• ghw.Disk.StorageController is the type of storage controller/drive. It is of type ghw.StorageController which has a ghw.StorageController.String() method that can be called to return a string representation of the bus. This string will be "SCSI", "IDE", "virtio", "MMC", or "NVMe"
  • ghw.Disk.NUMANodeID is the numeric index of the NUMA node this disk is local to, or -1
  • ghw.Disk.Vendor contains a string with the name of the hardware vendor for the disk drive
  • ghw.Disk.Model contains a string with the vendor-assigned disk model name
  • ghw.Disk.SerialNumber contains a string with the disk's serial number
  • ghw.Disk.WWN contains a string with the disk's World Wide Name
  • ghw.Disk.Partitions contains an array of pointers to ghw.Partition structs, one for each partition on the disk

Each ghw.Partition struct contains these fields:

  • ghw.Partition.Name contains a string with the short name of the partition, e.g. "sda1"
  • ghw.Partition.SizeBytes contains the amount of storage the partition provides
  • ghw.Partition.MountPoint contains a string with the partition's mount point, or "" if no mount point was discovered
  • ghw.Partition.Type contains a string indicated the filesystem type for the partition, or "" if the system could not determine the type
  • ghw.Partition.IsReadOnly is a bool indicating the partition is read-only
  • ghw.Partition.Disk is a pointer to the ghw.Disk object associated with the partition. This will be nil if the ghw.Partition struct was returned by the ghw.DiskPartitions() library function.
  • ghw.Partition.UUID is a string containing the volume UUID on Linux, the partition UUID on MacOS and nothing on Windows.
package main

import (
	"fmt"

	"github.com/jaypipes/ghw"
)

func main() {
	block, err := ghw.Block()
	if err != nil {
		fmt.Printf("Error getting block storage info: %v", err)
	}

	fmt.Printf("%v\n", block)

	for _, disk := range block.Disks {
		fmt.Printf(" %v\n", disk)
		for _, part := range disk.Partitions {
			fmt.Printf("  %v\n", part)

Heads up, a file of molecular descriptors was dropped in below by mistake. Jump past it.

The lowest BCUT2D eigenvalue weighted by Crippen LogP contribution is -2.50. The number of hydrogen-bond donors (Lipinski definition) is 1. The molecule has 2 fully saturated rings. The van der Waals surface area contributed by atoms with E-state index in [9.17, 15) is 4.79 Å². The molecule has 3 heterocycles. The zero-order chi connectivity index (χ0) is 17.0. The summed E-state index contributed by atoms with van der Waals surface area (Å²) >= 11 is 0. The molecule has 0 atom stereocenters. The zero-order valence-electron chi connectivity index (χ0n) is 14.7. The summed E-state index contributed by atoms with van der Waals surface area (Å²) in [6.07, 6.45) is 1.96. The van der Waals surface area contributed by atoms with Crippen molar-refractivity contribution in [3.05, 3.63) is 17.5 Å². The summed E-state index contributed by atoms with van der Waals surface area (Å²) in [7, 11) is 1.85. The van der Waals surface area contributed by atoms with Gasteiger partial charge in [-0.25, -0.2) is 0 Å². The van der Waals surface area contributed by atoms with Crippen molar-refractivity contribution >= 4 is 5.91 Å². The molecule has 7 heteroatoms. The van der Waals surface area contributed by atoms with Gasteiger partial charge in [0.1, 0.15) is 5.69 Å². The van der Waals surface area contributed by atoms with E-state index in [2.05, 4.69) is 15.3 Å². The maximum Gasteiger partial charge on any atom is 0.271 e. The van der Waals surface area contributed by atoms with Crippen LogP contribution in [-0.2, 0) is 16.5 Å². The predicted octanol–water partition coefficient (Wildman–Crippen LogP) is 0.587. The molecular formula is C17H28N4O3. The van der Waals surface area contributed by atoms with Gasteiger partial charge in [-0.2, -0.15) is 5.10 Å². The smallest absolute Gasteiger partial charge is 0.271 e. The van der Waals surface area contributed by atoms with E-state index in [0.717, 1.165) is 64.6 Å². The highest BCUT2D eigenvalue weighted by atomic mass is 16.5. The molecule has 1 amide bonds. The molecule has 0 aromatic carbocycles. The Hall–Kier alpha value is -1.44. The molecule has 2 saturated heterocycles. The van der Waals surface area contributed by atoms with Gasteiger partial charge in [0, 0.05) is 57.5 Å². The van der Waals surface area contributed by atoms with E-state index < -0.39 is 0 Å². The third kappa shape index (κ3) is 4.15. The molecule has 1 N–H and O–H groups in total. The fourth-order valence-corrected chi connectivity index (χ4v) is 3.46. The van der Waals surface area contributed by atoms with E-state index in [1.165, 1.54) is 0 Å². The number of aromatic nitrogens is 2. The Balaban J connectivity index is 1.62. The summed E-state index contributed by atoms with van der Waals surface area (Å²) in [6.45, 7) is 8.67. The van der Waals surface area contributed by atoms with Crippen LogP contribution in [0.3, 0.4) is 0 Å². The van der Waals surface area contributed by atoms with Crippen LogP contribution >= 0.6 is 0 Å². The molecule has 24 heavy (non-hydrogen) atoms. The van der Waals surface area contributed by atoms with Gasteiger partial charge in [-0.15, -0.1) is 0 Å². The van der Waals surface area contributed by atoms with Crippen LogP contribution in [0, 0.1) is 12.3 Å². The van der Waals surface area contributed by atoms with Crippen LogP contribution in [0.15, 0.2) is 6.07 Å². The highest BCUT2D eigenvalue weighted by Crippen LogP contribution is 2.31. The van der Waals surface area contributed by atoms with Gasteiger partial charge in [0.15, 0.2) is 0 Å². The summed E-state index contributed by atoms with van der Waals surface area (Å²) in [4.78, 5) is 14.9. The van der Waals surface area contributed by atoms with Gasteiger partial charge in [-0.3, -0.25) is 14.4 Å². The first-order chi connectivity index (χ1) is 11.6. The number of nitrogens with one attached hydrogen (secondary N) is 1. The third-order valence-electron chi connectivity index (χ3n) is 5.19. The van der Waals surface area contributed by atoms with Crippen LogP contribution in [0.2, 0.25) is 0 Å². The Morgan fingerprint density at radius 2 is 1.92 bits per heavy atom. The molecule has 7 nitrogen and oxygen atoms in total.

}
	}
}

Example output from my personal workstation:

block storage (1 disk, 2TB physical storage)
 sda HDD (2TB) SCSI [@pci-0000:04:00.0-scsi-0:1:0:0 (node #0)] vendor=LSI model=Logical_Volume serial=600508e000000000f8253aac9a1abd0c WWN=0x600508e000000000f8253aac9a1abd0c
  /dev/sda1 (100MB)
  /dev/sda2 (187GB)
  /dev/sda3 (449MB)
  /dev/sda4 (1KB)
  /dev/sda5 (15GB)
  /dev/sda6 (2TB) [ext4] mounted@/

Note that ghw looks in the udev runtime database for some information. If you are using ghw in a container, remember to bind mount /dev/disk and /run into your container, otherwise ghw won't be able to query the udev DB or sysfs paths for information.

Topology

NOTE: Topology support is currently Linux-only. Windows support is planned.

Information about the host computer's architecture (NUMA vs. SMP), the host's node layout and processor caches can be retrieved from the ghw.Topology() function. This function returns a pointer to a ghw.TopologyInfo struct.

The ghw.TopologyInfo struct contains two fields:

  • ghw.TopologyInfo.Architecture contains an enum with the value ghw.NUMA or ghw.SMP depending on what the topology of the system is
  • ghw.TopologyInfo.Nodes is an array of pointers to ghw.TopologyNode structs, one for each topology node (typically physical processor package) found by the system

Each ghw.TopologyNode struct contains the following fields:

  • ghw.TopologyNode.ID is the system's uint32 identifier for the node
  • ghw.TopologyNode.Cores is an array of pointers to ghw.ProcessorCore structs that are contained in this node
  • ghw.TopologyNode.Caches is an array of pointers to ghw.MemoryCache structs that represent the low-level caches associated with processors and cores on the system
  • ghw.TopologyNode.Distance is an array of distances between NUMA nodes as reported by the system.
  • ghw.TopologyNode.Memory is a struct describing the memory attached to this node. Please refer to the documentation of ghw.MemoryArea.

See above in the CPU section for information about the ghw.ProcessorCore struct and how to use and query it.

Each ghw.MemoryCache struct contains the following fields: